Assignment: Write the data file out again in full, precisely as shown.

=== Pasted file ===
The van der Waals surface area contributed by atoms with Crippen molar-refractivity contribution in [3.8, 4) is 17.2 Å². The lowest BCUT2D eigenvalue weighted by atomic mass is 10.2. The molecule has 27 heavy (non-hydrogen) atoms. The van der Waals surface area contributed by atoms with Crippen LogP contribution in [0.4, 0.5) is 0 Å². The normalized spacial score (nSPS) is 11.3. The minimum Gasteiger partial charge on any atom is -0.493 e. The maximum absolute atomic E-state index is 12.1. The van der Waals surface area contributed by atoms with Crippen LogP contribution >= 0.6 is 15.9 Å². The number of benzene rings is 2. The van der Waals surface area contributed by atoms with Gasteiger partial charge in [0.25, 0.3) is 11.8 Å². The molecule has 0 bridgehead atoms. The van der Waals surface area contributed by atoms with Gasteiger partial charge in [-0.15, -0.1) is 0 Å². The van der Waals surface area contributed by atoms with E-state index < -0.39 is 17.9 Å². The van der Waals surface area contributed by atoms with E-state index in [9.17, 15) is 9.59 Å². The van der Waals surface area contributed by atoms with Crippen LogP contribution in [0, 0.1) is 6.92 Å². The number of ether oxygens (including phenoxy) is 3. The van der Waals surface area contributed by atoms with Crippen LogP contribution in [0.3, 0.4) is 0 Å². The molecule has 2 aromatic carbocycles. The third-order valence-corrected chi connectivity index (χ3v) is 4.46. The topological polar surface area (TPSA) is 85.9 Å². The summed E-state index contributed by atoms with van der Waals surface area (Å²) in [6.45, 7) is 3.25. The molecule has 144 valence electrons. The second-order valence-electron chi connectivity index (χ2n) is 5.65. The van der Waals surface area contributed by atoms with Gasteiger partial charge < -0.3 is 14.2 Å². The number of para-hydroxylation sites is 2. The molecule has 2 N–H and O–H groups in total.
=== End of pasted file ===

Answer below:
The van der Waals surface area contributed by atoms with Crippen molar-refractivity contribution in [3.8, 4) is 17.2 Å². The lowest BCUT2D eigenvalue weighted by atomic mass is 10.2. The molecule has 27 heavy (non-hydrogen) atoms. The van der Waals surface area contributed by atoms with Crippen LogP contribution in [0.4, 0.5) is 0 Å². The normalized spacial score (nSPS) is 11.3. The minimum Gasteiger partial charge on any atom is -0.493 e. The maximum absolute atomic E-state index is 12.1. The van der Waals surface area contributed by atoms with Crippen LogP contribution >= 0.6 is 15.9 Å². The number of benzene rings is 2. The van der Waals surface area contributed by atoms with Gasteiger partial charge in [0.25, 0.3) is 11.8 Å². The molecule has 0 bridgehead atoms. The van der Waals surface area contributed by atoms with Gasteiger partial charge in [-0.15, -0.1) is 0 Å². The van der Waals surface area contributed by atoms with E-state index < -0.39 is 17.9 Å². The van der Waals surface area contributed by atoms with E-state index in [9.17, 15) is 9.59 Å². The van der Waals surface area contributed by atoms with Crippen LogP contribution in [0, 0.1) is 6.92 Å². The number of ether oxygens (including phenoxy) is 3. The van der Waals surface area contributed by atoms with Crippen LogP contribution in [0.3, 0.4) is 0 Å². The molecule has 2 aromatic carbocycles. The third-order valence-corrected chi connectivity index (χ3v) is 4.46. The topological polar surface area (TPSA) is 85.9 Å². The summed E-state index contributed by atoms with van der Waals surface area (Å²) in [6.45, 7) is 3.25. The molecule has 144 valence electrons. The second-order valence-electron chi connectivity index (χ2n) is 5.65. The van der Waals surface area contributed by atoms with Gasteiger partial charge < -0.3 is 14.2 Å². The number of para-hydroxylation sites is 2. The molecule has 2 N–H and O–H groups in total.